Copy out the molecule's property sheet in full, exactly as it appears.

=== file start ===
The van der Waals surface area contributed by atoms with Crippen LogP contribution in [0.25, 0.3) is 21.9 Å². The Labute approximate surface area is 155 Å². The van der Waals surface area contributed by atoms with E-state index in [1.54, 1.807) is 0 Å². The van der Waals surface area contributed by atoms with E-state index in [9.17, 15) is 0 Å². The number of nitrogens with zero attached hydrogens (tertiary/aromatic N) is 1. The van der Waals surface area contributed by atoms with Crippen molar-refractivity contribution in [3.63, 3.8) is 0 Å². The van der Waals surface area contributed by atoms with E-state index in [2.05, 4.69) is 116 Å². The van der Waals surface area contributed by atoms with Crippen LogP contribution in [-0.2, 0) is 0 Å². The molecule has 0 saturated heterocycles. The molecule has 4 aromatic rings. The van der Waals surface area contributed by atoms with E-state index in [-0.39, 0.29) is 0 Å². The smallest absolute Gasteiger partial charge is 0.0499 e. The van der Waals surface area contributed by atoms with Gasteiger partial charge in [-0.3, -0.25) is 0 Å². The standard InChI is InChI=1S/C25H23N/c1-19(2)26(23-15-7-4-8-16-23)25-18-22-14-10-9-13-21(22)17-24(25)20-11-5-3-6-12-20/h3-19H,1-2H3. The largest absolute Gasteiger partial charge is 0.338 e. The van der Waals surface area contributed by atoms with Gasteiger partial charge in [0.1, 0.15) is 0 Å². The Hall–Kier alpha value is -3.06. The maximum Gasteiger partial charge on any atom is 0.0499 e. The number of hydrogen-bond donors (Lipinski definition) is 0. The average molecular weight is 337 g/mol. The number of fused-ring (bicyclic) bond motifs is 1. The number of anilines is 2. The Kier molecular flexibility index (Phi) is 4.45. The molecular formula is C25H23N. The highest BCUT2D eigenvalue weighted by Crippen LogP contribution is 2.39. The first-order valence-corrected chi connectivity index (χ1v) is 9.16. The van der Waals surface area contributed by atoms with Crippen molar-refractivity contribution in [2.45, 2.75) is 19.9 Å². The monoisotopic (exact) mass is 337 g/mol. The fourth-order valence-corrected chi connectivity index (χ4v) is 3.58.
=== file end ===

The van der Waals surface area contributed by atoms with Crippen LogP contribution in [0.25, 0.3) is 21.9 Å². The Labute approximate surface area is 155 Å². The van der Waals surface area contributed by atoms with E-state index in [1.54, 1.807) is 0 Å². The van der Waals surface area contributed by atoms with E-state index in [9.17, 15) is 0 Å². The number of nitrogens with zero attached hydrogens (tertiary/aromatic N) is 1. The van der Waals surface area contributed by atoms with Crippen molar-refractivity contribution in [3.63, 3.8) is 0 Å². The van der Waals surface area contributed by atoms with E-state index in [2.05, 4.69) is 116 Å². The van der Waals surface area contributed by atoms with Crippen LogP contribution in [-0.2, 0) is 0 Å². The molecule has 0 saturated heterocycles. The molecule has 4 aromatic rings. The van der Waals surface area contributed by atoms with E-state index in [-0.39, 0.29) is 0 Å². The smallest absolute Gasteiger partial charge is 0.0499 e. The van der Waals surface area contributed by atoms with Gasteiger partial charge in [-0.3, -0.25) is 0 Å². The standard InChI is InChI=1S/C25H23N/c1-19(2)26(23-15-7-4-8-16-23)25-18-22-14-10-9-13-21(22)17-24(25)20-11-5-3-6-12-20/h3-19H,1-2H3. The largest absolute Gasteiger partial charge is 0.338 e. The van der Waals surface area contributed by atoms with Gasteiger partial charge in [0.1, 0.15) is 0 Å². The Hall–Kier alpha value is -3.06. The maximum Gasteiger partial charge on any atom is 0.0499 e. The number of hydrogen-bond donors (Lipinski definition) is 0. The average molecular weight is 337 g/mol. The number of fused-ring (bicyclic) bond motifs is 1. The number of anilines is 2. The Kier molecular flexibility index (Phi) is 4.45. The molecular formula is C25H23N. The highest BCUT2D eigenvalue weighted by Crippen LogP contribution is 2.39. The first-order valence-corrected chi connectivity index (χ1v) is 9.16. The van der Waals surface area contributed by atoms with Crippen molar-refractivity contribution in [2.45, 2.75) is 19.9 Å². The monoisotopic (exact) mass is 337 g/mol. The fourth-order valence-corrected chi connectivity index (χ4v) is 3.58.